In last week’s post, I wrote about the five dimensions of passion you need to lead a group of followers on a long and difficult journey of significant change. You need passion for the mission (the journey and destination), passion for change, passion for people, passion for personal excellence, and if you are a person of faith, passion for honoring God.
Today, let me mention a few faux passions that aren’t necessary for leadership and in some cases make it harder or impossible to lead.
Faux Passion #1: Sentiment. When you were a little boy or girl, there was always, “When I grow up I’m going to be a….” My boyhood dream was to be a cowboy. (Duh! I grew up in Oklahoma.) Or a baseball player. (Duh! Mickey Mantle was from Oklahoma.) I have a daughter who wanted to be a missionary or a Dallas Cowboys cheerleader—she’s an actress. Neither one of us have regrets that our childhood dreams were not realized as adults. So in spite of what your therapist may say, childhood dreams are not always the answer to adult fulfillment or passion for leading.
Faux Passion #2: Loving The Task. It is great if you love the product or program, but you don’t have to love it to lead it, and often you won’t. Louis Gerstner, Jr., left RJR Nabisco (cigarettes and Oreos) in 1993 to become CEO of IBM (mainframe computers). Do you think he loved computers more than Oreos? I suspect he didn’t love either one. But he did have passion for leading—for “trying to build organizations that allow for hierarchy but at the same time bring people together for problem solving, regardless of where they are positioned in the organization.” Now that’s passion for the mission and leaders have to have it! (Quote from Who Says Elephants Can’t Dance? by Gerstner; a great read for leaders.)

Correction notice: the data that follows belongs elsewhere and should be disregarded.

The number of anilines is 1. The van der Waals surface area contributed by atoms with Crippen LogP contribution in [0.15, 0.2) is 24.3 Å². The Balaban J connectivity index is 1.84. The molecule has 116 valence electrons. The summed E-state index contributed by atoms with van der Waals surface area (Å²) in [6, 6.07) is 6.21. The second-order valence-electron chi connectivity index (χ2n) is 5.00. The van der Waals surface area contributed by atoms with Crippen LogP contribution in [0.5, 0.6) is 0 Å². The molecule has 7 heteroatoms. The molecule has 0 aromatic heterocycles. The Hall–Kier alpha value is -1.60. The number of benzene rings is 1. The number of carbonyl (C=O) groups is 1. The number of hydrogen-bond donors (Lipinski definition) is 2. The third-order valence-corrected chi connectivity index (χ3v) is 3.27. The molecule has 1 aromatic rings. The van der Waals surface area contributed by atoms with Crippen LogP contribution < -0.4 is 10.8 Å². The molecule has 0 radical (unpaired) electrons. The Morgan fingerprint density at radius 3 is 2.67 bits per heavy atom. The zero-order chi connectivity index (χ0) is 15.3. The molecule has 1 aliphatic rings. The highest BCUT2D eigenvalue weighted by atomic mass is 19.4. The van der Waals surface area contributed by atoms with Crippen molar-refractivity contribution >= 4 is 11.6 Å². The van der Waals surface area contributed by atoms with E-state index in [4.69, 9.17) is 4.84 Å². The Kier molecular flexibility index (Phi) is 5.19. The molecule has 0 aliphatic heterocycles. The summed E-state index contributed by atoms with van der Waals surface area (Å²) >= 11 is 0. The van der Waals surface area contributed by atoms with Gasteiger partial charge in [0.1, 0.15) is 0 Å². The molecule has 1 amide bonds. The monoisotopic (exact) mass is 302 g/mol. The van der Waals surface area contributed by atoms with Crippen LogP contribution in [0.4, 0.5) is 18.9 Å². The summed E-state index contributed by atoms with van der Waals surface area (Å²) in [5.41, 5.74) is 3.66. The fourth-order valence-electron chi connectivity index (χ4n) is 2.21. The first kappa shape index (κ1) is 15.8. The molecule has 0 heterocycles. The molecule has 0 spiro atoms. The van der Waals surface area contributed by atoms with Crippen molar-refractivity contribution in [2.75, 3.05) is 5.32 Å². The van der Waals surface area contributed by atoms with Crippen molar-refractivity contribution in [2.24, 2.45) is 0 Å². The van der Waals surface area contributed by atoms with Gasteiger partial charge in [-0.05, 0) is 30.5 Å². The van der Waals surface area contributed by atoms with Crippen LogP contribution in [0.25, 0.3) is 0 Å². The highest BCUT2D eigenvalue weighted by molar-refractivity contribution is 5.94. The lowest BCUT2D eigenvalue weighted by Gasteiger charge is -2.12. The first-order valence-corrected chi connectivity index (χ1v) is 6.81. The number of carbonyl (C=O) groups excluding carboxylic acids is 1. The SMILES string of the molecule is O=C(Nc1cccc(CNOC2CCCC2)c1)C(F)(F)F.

Faux Passion #3: Emotion. I am sick and tired of people rationalizing angry, emotional, people-hurting outbursts with, “I’m just so passionate.” Emotions and passions are not the same thing.
Emotions explode; passion burns steadily.
Emotions are here today, gone tomorrow; passion sticks around.
Emotions can turn and walk away; passion has to do something.
Emotions are about self; passion is about something important apart from self.
Emotions rage; passion reasons.
It may be a convenient excuse to explain bad emotional behavior as passion, but it’s not true and it will hurt your ability to lead—every time.
I would be interested in your ideas on Faux Passions you’ve observed. Also, don’t forget to register for the November 5th Hard Lessons Workshop on the homepage. I look forward to seeing you there!
"The best way to lead people into the future is to connect with them deeply in the present."
Kouzes & Posner